Stable air and weather inversions

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What's the difference between weather inversions and normal weather?  A low ceiling from an inversion can trap smoke and other pollutants.

Weather Inversions

As you go higher, the temperature usually drops, and if it drops suddenly, you've got unstable air.  Is it ever going up?  It happens more often than you think.  We call that an inversion.

The atmosphere is quite stable even if the temperature slowly drops.  Mixing isn't its thing in this case.  The condition is called isothermal if the temperature doesn't change with height and it's even more stable.  If the temperature increases, though, then it's very stable.

Weather inversions can give forecasters a good idea of what's going on.  What types and conditions of temperature inversions are there?

If your weather balloon goes up through a layer where the temperature, humidity, and wind direction change, it probably crosses a front and enters a new air mass soon.  As a result, we have a frontal inversion, our first type.

What's an air mass?  A giant glob of air that all came from the same place, more or less.  Maybe it's from the ocean, the arctic or the desert.  Masses that are warmer and wetter ride over cooler and drier ones.  Air rises when it's hot.  That's why weather inversions happen.

The temperature may go up with height when this happens, but not always.  Humidity works the same way.  However, the wet-bulb potential temperature definitely goes up.  It stays the same, more or less, for an air mass that goes over mountains or rains a lot.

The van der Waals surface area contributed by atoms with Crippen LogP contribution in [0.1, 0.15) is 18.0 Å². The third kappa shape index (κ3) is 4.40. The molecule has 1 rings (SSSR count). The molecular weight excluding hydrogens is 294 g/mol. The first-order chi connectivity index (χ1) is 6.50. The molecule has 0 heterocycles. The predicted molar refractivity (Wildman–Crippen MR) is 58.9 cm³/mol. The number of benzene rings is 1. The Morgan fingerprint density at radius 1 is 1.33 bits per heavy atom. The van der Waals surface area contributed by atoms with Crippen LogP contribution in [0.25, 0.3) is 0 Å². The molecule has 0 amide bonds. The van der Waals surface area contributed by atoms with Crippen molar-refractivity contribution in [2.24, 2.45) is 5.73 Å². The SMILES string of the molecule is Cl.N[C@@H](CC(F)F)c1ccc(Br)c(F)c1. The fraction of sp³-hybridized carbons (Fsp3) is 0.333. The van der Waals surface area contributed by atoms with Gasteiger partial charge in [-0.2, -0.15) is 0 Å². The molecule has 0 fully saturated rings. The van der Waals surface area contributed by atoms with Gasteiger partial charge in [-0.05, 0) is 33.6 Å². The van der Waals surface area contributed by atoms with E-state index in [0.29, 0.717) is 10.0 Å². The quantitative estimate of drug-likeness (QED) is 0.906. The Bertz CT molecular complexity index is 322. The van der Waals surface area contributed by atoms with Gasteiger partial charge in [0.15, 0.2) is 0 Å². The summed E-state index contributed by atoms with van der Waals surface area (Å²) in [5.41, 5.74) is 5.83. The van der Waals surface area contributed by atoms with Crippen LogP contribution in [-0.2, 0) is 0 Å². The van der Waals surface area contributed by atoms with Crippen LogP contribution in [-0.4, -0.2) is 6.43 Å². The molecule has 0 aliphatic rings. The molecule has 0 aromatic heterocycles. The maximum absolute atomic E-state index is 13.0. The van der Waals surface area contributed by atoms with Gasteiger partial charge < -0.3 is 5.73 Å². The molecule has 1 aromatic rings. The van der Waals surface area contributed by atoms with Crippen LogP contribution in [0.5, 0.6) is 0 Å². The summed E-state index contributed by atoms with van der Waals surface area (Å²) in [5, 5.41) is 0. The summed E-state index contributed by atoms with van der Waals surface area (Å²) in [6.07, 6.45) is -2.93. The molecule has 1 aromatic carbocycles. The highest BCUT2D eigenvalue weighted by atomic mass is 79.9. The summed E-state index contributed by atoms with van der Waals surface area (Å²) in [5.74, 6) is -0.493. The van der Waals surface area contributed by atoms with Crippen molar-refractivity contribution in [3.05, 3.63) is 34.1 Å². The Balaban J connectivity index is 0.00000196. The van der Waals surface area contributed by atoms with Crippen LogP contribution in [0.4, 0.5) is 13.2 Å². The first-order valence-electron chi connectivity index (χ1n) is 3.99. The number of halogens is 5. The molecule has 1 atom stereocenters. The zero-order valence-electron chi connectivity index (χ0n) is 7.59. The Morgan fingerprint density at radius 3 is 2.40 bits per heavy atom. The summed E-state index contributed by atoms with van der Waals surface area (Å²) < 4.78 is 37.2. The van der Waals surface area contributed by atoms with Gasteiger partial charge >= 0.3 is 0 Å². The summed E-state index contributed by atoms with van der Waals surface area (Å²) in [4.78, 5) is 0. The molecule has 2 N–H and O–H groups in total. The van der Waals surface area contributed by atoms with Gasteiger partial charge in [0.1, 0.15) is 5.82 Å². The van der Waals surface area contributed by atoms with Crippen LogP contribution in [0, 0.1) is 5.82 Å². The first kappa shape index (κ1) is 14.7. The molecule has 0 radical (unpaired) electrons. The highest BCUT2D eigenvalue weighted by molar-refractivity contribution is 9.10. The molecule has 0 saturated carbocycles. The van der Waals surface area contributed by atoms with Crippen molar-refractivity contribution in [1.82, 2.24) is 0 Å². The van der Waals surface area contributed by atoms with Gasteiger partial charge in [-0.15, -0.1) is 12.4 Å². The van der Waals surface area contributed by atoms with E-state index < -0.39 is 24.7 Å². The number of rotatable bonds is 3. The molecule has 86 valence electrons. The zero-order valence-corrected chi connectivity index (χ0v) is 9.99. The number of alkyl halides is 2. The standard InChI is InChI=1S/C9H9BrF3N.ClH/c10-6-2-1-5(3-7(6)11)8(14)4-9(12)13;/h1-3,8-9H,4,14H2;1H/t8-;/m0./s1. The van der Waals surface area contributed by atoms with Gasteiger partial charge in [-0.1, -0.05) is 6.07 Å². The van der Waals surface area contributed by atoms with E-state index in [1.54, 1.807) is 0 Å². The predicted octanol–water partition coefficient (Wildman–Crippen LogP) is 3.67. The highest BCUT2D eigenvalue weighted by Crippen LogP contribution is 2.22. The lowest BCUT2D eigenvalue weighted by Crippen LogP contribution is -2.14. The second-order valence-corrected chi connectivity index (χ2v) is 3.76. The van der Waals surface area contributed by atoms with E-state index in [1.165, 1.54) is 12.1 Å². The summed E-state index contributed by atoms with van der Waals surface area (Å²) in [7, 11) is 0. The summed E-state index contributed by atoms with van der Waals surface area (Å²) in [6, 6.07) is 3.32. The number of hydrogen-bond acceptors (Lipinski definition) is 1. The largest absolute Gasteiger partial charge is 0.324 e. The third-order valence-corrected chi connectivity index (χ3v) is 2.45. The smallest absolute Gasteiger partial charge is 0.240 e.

Wet bulb potential temperature measures the thermodynamic state of the atmosphere by combining temperature and humidity.  A useful parameter for studying atmospheric stability and analyzing weather. 

Understanding wet bulb potential temperature starts with understanding wet bulb temperature.  A wet bulb temperature is the temperature recorded by a thermometer covered in a wet cloth or wick, which allows for evaporation and gives a lower reading than a dry bulb temperature.  A wet bulb temperature takes into account evaporative cooling caused by moisture evaporating from the thermometer without a change in pressure.

A thermodynamic process called potential temperature adjusts the wet bulb temperature to a reference pressure level.  An air parcel's potential temperature is what it'd be if it were brought to a standard pressure level adiabatically (without losing or gaining heat).

Meteorologists can assess the stability of the atmosphere by calculating the wet bulb potential temperature at various heights.  A higher wet bulb potential temperature at low elevations indicates an unstable atmosphere, while a lower value suggests a more stable atmosphere.

Wet bulb potential temperature is particularly useful for forecasting severe weather events like thunderstorms and convective storms.  Meteorologists use it to estimate the amount of energy available for convection during strong updrafts and severe weather.  

Basically, this convenient number, wet bulb potential temperature combines temperature, humidity, and atmospheric pressure to provide insights into the stability and thermodynamic state of the atmosphere, especially during severe weather.

Here's another situation leading to inversion:

Cool night, no clouds, no wind.  So what happens?  Radiation from the ground sends heat into space.  Radiation from long waves (infrared).  It takes a lot of energy, and the dirt gets cold fast.